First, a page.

The Stone Roses
The Stone Roses / self-titled
[20th Anniversary Edition]
First Appeared in The Music Box, October 2009, Volume 16, #10
Written by John Metzger
Tue October 13, 2009, 07:30 AM CDT
The brevity of The Stone Rosesí career didnít afford the band many opportunities to reel off a lengthy string of highlights. In fact, all but the outfitís most devoted followers tend to agree that aside from its self-titled debut as well as the setís adjoining hit single Foolís Gold, The Stone Roses really didnít last long enough to accomplish much at all. Unfortunately, the multiple, newly commissioned compilations devoted to the ensembleís output wonít do anything to alter this perspective because most of the demos, outtakes, and live performances pale in comparison to the main attraction. In a sense, The Stone Roses was an album-oriented version of a one-hit wonder.
Part of the problem is that The Stone Roses became mired for so long in a legal battle with its record label that it took more than five years for the group to assemble its sophomore set Second Coming. By this point, the market had changed considerably. Worst of all, The Stone Roses had lost the opportunity to learn and grow with it. For the record, Second Coming was better than many people made it out to be. Yet, upon its release, The Stone Roses still sounded like it was firmly entrenched in the past. In addition, the groupís experiences were so tension-filled that, not surprisingly, it soon crumbled under the pressure of high expectations and internal feuding.
The other factor that The Stone Roses faced was that its debut was an intensely brilliant affair that perfectly set the stage for great things that never came to pass. The band ó particularly singer Ian Brown and guitarist John Squire ó spent a lot of time writing, rehearsing, and refining its material. When the group finally stepped into the recording studio with producer John Leckie, it had amassed an enviable body of work, all of which was replete with sunshine-kissed melodies and heady, dance-friendly grooves. In effect, The Stone Roses had figured out how to span the gap among music eras without sounding like it was merely regurgitating a bunch of old ideas. There wasnít a track on the endeavor that didnít owe a huge debt to The Byrds, The Cure, and U2, but The Stone Roses managed to mash it all together to form something that was as fresh as it was timeless. Leckie put the finishing touches upon the songs by firing up the instrumentalists and coaxing Brown to sing on key. The result was an album that spoke to a generation of disenchanted kids who were looking for a way to forget the troubles of the world.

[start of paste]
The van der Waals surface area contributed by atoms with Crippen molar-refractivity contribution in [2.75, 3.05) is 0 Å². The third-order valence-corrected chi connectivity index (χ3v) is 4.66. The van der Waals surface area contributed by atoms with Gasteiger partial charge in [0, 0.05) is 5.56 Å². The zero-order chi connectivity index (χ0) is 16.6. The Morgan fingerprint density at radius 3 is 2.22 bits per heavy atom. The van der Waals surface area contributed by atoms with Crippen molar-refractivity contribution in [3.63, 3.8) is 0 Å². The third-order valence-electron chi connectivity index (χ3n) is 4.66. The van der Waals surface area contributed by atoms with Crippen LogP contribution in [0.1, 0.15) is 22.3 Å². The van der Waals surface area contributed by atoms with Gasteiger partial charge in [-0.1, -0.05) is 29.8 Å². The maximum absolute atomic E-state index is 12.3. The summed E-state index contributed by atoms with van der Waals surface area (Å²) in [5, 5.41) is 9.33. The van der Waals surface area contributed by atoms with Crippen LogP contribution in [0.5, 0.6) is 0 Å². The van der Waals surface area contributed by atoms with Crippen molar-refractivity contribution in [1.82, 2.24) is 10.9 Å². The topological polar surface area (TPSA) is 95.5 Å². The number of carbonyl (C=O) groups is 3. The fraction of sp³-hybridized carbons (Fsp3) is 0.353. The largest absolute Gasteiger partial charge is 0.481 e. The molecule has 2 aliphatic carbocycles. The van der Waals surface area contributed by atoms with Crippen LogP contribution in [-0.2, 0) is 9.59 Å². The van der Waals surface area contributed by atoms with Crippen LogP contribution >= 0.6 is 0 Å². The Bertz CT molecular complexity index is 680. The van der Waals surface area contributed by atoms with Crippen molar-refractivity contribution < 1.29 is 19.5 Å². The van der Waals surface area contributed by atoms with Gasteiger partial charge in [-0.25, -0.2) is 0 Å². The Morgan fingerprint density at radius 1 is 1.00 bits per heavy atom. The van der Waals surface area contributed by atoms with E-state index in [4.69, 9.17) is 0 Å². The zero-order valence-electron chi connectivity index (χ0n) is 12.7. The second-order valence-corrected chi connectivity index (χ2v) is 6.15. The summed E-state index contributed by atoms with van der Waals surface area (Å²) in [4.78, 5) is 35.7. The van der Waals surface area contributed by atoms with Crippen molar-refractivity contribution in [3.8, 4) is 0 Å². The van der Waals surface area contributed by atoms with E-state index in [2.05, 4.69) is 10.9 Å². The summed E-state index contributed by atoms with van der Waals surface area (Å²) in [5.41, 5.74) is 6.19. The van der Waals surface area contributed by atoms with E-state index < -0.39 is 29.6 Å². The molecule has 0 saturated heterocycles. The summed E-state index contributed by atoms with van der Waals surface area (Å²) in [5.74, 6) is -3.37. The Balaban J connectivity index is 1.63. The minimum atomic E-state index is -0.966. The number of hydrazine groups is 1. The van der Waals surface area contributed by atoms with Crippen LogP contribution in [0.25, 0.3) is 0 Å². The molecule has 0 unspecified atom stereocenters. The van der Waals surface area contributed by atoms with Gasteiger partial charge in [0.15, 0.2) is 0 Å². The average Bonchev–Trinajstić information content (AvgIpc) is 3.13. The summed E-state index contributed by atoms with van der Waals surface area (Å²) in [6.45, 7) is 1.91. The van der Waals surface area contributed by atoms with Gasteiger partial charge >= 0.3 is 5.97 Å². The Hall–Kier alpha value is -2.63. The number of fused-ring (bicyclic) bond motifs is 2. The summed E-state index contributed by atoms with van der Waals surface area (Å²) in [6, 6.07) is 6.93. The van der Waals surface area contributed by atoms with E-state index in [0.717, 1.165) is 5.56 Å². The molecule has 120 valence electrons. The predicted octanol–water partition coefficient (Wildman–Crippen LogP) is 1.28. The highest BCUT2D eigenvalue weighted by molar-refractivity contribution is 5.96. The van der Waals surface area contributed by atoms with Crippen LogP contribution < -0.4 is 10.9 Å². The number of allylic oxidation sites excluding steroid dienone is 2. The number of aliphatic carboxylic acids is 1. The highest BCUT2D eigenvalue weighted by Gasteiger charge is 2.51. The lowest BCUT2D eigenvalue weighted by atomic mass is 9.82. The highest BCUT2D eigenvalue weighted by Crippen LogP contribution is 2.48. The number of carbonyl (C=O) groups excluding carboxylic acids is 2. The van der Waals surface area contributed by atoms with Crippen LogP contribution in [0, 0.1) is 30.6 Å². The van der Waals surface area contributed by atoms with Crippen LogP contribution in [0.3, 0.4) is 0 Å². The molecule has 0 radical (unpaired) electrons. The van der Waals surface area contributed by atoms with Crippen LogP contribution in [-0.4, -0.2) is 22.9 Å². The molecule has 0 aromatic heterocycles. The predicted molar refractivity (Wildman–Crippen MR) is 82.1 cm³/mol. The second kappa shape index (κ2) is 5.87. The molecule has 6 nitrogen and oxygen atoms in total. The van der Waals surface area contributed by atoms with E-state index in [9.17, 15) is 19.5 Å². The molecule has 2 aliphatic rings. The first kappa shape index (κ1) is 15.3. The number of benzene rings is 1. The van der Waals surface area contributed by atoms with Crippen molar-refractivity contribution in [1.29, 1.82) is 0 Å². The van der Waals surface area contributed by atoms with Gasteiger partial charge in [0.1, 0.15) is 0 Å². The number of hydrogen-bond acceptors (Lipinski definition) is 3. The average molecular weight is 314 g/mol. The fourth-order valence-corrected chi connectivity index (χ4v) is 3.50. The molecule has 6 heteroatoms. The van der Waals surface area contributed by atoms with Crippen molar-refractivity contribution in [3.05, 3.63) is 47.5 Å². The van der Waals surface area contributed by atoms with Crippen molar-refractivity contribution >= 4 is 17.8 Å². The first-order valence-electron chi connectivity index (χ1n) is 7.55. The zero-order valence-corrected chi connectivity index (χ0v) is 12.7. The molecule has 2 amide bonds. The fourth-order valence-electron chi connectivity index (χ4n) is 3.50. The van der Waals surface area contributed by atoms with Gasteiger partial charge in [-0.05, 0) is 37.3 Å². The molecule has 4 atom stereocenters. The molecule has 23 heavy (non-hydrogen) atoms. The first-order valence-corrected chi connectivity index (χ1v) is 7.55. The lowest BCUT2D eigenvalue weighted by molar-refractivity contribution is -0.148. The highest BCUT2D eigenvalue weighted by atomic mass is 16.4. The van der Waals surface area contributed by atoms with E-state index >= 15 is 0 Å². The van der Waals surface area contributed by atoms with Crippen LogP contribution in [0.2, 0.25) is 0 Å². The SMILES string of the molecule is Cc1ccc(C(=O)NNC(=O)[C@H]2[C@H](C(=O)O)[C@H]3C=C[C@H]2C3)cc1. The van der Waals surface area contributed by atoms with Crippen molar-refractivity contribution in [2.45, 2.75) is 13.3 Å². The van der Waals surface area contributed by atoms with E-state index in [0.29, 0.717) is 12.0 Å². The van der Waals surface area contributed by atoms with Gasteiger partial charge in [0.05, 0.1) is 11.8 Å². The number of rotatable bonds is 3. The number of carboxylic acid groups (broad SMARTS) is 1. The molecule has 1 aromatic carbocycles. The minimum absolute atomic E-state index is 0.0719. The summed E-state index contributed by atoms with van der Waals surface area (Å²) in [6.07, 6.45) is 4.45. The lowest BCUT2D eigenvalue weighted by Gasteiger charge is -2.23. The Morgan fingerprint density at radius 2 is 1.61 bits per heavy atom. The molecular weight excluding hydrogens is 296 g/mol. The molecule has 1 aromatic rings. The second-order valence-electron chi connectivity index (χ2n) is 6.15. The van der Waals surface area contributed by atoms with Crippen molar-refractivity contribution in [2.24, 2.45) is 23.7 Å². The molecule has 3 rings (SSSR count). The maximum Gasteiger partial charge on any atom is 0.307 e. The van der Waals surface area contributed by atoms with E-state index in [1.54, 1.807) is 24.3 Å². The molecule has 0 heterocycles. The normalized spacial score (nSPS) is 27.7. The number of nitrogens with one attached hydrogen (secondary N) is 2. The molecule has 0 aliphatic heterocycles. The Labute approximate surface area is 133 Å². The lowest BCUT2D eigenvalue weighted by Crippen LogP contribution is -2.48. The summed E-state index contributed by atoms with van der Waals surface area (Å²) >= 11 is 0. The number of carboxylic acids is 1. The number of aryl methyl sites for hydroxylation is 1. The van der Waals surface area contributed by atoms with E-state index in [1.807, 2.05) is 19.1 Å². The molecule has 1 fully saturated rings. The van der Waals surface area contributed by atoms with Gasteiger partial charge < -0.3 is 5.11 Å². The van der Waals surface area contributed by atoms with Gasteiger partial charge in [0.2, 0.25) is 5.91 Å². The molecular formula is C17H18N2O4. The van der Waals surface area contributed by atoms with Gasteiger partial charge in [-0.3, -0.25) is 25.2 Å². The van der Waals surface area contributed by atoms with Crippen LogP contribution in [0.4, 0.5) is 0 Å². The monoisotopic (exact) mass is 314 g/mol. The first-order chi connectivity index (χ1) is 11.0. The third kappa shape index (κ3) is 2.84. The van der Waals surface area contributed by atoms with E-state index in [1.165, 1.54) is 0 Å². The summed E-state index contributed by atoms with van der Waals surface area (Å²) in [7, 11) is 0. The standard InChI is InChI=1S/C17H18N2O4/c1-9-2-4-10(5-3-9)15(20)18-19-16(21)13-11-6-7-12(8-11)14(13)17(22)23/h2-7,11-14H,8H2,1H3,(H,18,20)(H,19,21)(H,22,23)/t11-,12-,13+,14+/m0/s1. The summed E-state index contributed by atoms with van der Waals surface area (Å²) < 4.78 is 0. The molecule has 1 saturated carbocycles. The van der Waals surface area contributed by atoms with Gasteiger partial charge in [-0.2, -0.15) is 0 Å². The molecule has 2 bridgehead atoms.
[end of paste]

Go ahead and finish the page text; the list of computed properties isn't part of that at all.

The extra material that is included on the various expanded editions of The Stone Rosesí debut ó an assortment of demos, outtakes, promotional videos, and artwork prints as well as a full-length concert film are available, depending upon the price point one chooses ó wonít do much to convert nonbelievers. There are a few highlights ó such as the explosive One Love and the funky shimmer of Somethingís Burning ó but most of the songs falter because they hadnít yet been whipped into shape. The Stone Rosesí diehard fans, however, will enjoy the glimpse that they provide at the groupís evolution as well as its sources of inspiration, though in all likelihood, many of them already have heard a lot of this stuff before.
In particular, the tunes that jockeyed for position on the self-titled debut are all close to completion. Both the familiar melodies and the basic arrangements are intact. Yet, cuts like I Wanna Be Adored and She Bangs the Drums are missing the sparkle, polish, and extra oomph that elevated the final renditions. Likewise, until its concluding jam, I Am the Resurrection ó whether itís the demo or the live version ó falls utterly flat. As it turns out, Ian Brown wasnít a terribly good vocalist, at least not until it truly mattered. In concert, he could be unfathomably awful.
A few tracks among the bonus selections, like Waterfall, lie closer to their concert counterparts. In addition, elements that previously had been obscured ó such as the Beach Boys-inspired layers of Bye Bye Badman; the hyperactive, Cure-like groove that fed Elephant Stone; and the Velvet Underground-imbued essence of Going Down ó are revealed. The extended introduction to the live version of I Wanna Be Adored is a meditation upon the mood-setting material on U2ís The Joshua Tree, while the opening riff of (Song for My) Sugar Spun Sister was lifted directly from Angel of Harlem. In the end, however, almost all of the odds and sods that are included on the set are superfluous to the original album.
There is no use in denying the fact that, in the wake of its self-titled debut, anything The Stone Roses did ó even if it had responded quickly ó would have been subjected to close scrutiny. Over the course of its unintended hiatus, the bandís legend grew so incredibly immense that the odds against it became insurmountable. Given the increasingly strained relationship between Brown and Squire, the feat became downright impossible to achieve. Even so, bolstered by a bright, resonant re-mix, The Stone Rosesí eponymous endeavor has risen from the ashes to recapture a touch of glory for a band that has been overrated by a few and underappreciated by many.
Of Further Interest...
The Stone Roses: 20th Anniversary Edition is
available from Barnes & Noble. To order, Click Here!
The Stone Roses: 20th Anniversary Collector's Edition
(2-CD/1-DVD) is available from Barnes & Noble.
To order, Click Here!
1 Star: Pitiful
2 Stars: Listenable
3 Stars: Respectable
4 Stars: Excellent
5 Stars: Can't Live Without It!!
Copyright © 2009 The Music Box